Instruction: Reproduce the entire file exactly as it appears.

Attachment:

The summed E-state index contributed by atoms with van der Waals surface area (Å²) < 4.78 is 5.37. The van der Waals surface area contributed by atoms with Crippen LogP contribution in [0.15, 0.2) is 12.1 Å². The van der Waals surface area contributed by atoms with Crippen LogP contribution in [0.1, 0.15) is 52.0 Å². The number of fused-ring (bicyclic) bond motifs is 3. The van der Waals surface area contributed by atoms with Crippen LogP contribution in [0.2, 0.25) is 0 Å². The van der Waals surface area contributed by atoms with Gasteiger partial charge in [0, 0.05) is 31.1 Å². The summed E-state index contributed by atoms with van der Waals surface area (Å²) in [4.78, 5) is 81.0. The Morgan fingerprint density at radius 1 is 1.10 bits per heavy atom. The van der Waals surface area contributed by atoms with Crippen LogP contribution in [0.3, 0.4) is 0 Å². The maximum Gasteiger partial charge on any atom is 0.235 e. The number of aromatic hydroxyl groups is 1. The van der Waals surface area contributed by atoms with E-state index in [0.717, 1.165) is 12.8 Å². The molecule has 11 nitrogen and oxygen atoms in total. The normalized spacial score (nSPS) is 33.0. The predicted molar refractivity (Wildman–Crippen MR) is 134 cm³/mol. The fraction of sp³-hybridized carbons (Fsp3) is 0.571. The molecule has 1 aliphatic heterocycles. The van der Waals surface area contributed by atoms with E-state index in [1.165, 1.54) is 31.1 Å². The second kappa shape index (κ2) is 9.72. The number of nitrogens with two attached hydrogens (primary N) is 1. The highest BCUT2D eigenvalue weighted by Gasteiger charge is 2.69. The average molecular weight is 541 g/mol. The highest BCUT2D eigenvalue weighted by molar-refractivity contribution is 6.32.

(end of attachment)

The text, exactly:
The summed E-state index contributed by atoms with van der Waals surface area (Å²) < 4.78 is 5.37. The van der Waals surface area contributed by atoms with Crippen LogP contribution in [0.15, 0.2) is 12.1 Å². The van der Waals surface area contributed by atoms with Crippen LogP contribution in [0.1, 0.15) is 52.0 Å². The number of fused-ring (bicyclic) bond motifs is 3. The van der Waals surface area contributed by atoms with Crippen LogP contribution in [0.2, 0.25) is 0 Å². The van der Waals surface area contributed by atoms with Gasteiger partial charge in [0, 0.05) is 31.1 Å². The summed E-state index contributed by atoms with van der Waals surface area (Å²) in [4.78, 5) is 81.0. The Morgan fingerprint density at radius 1 is 1.10 bits per heavy atom. The van der Waals surface area contributed by atoms with Crippen LogP contribution in [0.3, 0.4) is 0 Å². The maximum Gasteiger partial charge on any atom is 0.235 e. The number of aromatic hydroxyl groups is 1. The van der Waals surface area contributed by atoms with E-state index in [0.717, 1.165) is 12.8 Å². The molecule has 11 nitrogen and oxygen atoms in total. The normalized spacial score (nSPS) is 33.0. The predicted molar refractivity (Wildman–Crippen MR) is 134 cm³/mol. The fraction of sp³-hybridized carbons (Fsp3) is 0.571. The molecule has 1 aliphatic heterocycles. The van der Waals surface area contributed by atoms with E-state index in [1.165, 1.54) is 31.1 Å². The second kappa shape index (κ2) is 9.72. The number of nitrogens with two attached hydrogens (primary N) is 1. The highest BCUT2D eigenvalue weighted by Gasteiger charge is 2.69. The average molecular weight is 541 g/mol. The highest BCUT2D eigenvalue weighted by molar-refractivity contribution is 6.32.